Missouri Makes top 10 of most miserable states.
I was immediately inundated with questions popping into my head.I mean...really..It's a banner headline in a Missouri newspaper and they are touting it as a "top ten" achievement. Are they under the impression that this is a GOOD thing?
Anyway, as I was saying...I have questions.
1. Was there a contest to enter so the states might win the"Most Miserable" title and is there a prize?
2. What qualifies a state to be deemed miserable?
3. While it's true I live in Kansas, I am just 5 minutes away from the Missouri side of town...does this impact me in some way? Could the Missouri misery spill over to Kansas?
4. Where did Kansas rate and did it lose points for sharing a town with Missouri?
Most of my regular readers know that I have moved multiple times in my life. I think I am currently at 39 moves, give or take, .... but 21 moves for sure since my marriage 42 years ago. So as you might conclude, I have lived in numerous states and have conflicting loyalties. I have lived in several cities within Missouri and for the life of me, I never remember feeling miserable. OK..maybe a tad miserable with morning sickness when Kiddo #2 was born while living in Independence, Missouri but I can hardly blame the state for that. I would go so far as to say I have had very pleasant experiences in the state so...really?...how miserable can it be?
Upon further research I find that this" less than flattering" title is a result of a poll done by the Gallup Healthways organization called State of American Well Being. The word MISERABLE isn't exactly what the pollsters had in mind, when creating their study, I would guess. However, every article I have read related to this poll does refer to M word. If you would like to see the report in it's entirety you can click here. There is a link on their website so you can download the full report...but here is the result of the study.
|Some climbing and some sliding in a year's time.|
After 178,072 people were surveyed from every state in the Union..these are the winners and/or losers.
As it turned out Kansas came in 20th from the top for well-being....OR if you are a "half glass empty" sort of person we are 30th up from being the most miserable state of the Union. West Virginia was the winner of that title.
Thought Number One: Isn't Misery in the Eye of the Beholder?
I looked over the lists and see many of the states I have resided in such as Arkansas, Missouri, Texas, Arizona, Iowa, Nebraska, and Illinois and not one of them has ever taken the top prize for being the least miserable place to live. In fact, four of them are ranked next to each other. HMMM...maybe I am so used
|Doesn't "MOST" mean they won the|
greatest number of points in some catagories?
It could be said if you factor things like longevity, health, workplace safety, job availability, economic climate, and such that "on paper" one state might appear better than the next but is that what a person would need to have a sense of them well-being? If we are talking about how stable and secure, or how happy and content a person feels about the place they live in...do any of the hard statistical facts really matter?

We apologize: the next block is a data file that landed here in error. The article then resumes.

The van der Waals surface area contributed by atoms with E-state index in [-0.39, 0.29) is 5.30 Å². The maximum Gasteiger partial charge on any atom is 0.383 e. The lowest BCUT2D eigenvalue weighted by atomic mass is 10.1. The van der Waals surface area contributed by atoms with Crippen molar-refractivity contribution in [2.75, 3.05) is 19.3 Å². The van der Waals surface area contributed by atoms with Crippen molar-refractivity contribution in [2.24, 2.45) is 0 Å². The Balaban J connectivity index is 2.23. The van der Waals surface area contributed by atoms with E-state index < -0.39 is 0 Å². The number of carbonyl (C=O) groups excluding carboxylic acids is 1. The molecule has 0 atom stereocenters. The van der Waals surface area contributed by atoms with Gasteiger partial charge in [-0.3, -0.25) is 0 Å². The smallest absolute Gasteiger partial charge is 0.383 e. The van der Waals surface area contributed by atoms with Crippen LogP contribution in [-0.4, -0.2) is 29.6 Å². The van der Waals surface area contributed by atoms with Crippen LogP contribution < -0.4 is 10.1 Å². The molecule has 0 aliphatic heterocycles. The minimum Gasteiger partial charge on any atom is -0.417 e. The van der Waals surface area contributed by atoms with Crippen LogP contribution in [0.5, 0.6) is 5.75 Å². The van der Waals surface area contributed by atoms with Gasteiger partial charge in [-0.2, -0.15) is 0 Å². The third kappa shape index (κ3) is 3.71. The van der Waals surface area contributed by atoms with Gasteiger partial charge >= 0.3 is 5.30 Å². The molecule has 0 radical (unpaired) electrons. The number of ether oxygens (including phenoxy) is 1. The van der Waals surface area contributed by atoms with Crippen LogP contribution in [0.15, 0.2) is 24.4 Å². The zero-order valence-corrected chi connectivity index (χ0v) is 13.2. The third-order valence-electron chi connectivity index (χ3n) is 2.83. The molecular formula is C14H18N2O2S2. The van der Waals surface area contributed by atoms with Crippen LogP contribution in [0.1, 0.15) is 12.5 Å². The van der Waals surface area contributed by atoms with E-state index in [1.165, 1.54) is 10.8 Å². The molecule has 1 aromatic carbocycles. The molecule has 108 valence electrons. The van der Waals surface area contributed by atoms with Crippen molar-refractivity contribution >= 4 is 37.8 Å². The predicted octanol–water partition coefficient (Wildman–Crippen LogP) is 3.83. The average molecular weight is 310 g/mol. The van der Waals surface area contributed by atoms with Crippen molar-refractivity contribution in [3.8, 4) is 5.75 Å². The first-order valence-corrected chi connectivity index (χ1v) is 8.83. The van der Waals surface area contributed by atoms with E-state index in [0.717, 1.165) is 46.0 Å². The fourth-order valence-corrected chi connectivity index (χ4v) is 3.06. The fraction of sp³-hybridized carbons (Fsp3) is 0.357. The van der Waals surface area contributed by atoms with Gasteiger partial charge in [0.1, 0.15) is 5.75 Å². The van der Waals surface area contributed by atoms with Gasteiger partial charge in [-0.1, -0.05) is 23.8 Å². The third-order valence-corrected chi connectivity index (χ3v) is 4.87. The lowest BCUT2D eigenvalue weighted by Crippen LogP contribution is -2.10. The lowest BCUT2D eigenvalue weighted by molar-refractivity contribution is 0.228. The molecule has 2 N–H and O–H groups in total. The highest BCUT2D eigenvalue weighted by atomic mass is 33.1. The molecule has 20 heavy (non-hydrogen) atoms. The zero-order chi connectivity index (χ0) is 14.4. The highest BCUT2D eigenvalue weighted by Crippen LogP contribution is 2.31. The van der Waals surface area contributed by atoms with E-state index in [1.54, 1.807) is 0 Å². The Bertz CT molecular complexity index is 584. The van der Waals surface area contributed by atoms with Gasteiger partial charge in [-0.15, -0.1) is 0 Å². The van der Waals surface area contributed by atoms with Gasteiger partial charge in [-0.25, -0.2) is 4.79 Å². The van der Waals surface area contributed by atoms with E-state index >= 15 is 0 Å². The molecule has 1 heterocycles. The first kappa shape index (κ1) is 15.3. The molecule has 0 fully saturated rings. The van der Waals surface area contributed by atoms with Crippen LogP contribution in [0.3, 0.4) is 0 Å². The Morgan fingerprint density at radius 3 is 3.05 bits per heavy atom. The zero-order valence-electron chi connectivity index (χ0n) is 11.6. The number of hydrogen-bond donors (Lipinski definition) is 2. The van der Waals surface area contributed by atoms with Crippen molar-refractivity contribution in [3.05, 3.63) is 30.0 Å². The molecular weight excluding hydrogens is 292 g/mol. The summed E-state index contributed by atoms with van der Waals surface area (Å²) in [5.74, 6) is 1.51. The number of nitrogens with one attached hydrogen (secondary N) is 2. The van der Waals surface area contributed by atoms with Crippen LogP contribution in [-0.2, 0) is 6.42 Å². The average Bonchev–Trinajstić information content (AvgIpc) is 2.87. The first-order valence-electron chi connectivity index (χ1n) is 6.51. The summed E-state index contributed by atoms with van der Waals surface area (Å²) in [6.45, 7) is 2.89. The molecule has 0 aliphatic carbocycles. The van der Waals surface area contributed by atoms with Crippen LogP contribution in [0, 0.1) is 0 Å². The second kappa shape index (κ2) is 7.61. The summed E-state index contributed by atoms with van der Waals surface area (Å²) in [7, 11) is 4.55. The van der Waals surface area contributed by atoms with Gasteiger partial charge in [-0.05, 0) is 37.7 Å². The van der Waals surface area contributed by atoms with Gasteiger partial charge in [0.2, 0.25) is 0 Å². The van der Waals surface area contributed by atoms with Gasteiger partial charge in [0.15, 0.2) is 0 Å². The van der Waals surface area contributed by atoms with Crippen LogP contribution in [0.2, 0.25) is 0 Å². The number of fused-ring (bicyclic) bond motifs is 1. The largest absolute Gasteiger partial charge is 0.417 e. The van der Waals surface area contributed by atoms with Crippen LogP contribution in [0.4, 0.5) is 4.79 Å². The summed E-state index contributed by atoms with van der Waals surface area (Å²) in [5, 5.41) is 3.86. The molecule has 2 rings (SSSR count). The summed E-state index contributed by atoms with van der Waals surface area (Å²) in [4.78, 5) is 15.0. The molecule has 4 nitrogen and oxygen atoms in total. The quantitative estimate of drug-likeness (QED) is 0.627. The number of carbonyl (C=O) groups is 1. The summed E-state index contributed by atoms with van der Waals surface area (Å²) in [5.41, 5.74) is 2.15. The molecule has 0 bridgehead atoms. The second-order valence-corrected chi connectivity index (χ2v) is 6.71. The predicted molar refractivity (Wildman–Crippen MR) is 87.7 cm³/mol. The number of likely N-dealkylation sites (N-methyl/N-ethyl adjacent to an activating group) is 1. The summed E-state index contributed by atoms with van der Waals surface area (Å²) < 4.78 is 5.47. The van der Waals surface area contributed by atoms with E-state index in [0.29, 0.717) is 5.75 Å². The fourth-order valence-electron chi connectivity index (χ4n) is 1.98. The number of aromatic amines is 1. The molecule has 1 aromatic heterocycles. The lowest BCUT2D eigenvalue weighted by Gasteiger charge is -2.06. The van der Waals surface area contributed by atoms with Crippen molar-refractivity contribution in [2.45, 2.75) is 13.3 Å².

How can a study prove statistically why people (like my husband and I) would leave Texas where it is warm and sunny to live in Kansas*...where it looks like this today...
*Note: It has already been established at this point that I am not good at picking the "winner" states.
|At this point ....you doubt my sanity don't you?|
BECAUSE...part of what makes us feel a sense of well being is being near our daughter, son-in-law and grandsons.
Thought Number Two: The Ties that Bind
I am on most days very happy in Kansas but this isn't the place that all my ancestors before me made their mark. I am a relative newcomer to this state so while I am content to live here, I also don't have a firm ties that would keep me from ever moving if my children or grandchildren moved out of the area. Conversely, I wouldn't badmouth the state as it provides me with a safe, decent place to live where I don't worry for my safety. It rankles me a bit when people make negative, stereotypical, comments about the Midwest.
As with most things there are both the good and the bad to every state, province or country a person would choose.
BUT... back to my point that some people's love of "their" homeland isn't hinging on statistics of how many hospitals or parks are in a certain geographical area... some of the people I have met have such a deep unshakable bond to this state because this is where their family history lies. It is hard to quantify why people are attached to an area.
Take for example my friend Christi. I have talked about her before to those of you that have been reading my blog for awhile. She is the friend that died last September while waiting for an organ donor to give her some new lungs. Christi loved Kansas like no other person I have met. She loved this state with every ounce of her being. She grew up near the Flint Hills and found a beauty there that most people just can't see in the flat plains of the Midwest.
There is a certain beauty if one goes looking for it but it's easily overlooked in the plainness of the prairie.
|Flint Hills Photography :: James Nedresky photographer --link to website|
Christi spent a lot of time in the Flint Hills. Once she and her husband went hiking in the hills until after dark. They laid down in the tall grass and looked up at the stars. She referred to that night as "her starry, starry night" It was there that her ashes were scattered.
Christi would have been offended at being ranked 20th...although she might of laughed at the 43rd ranking of Missouri.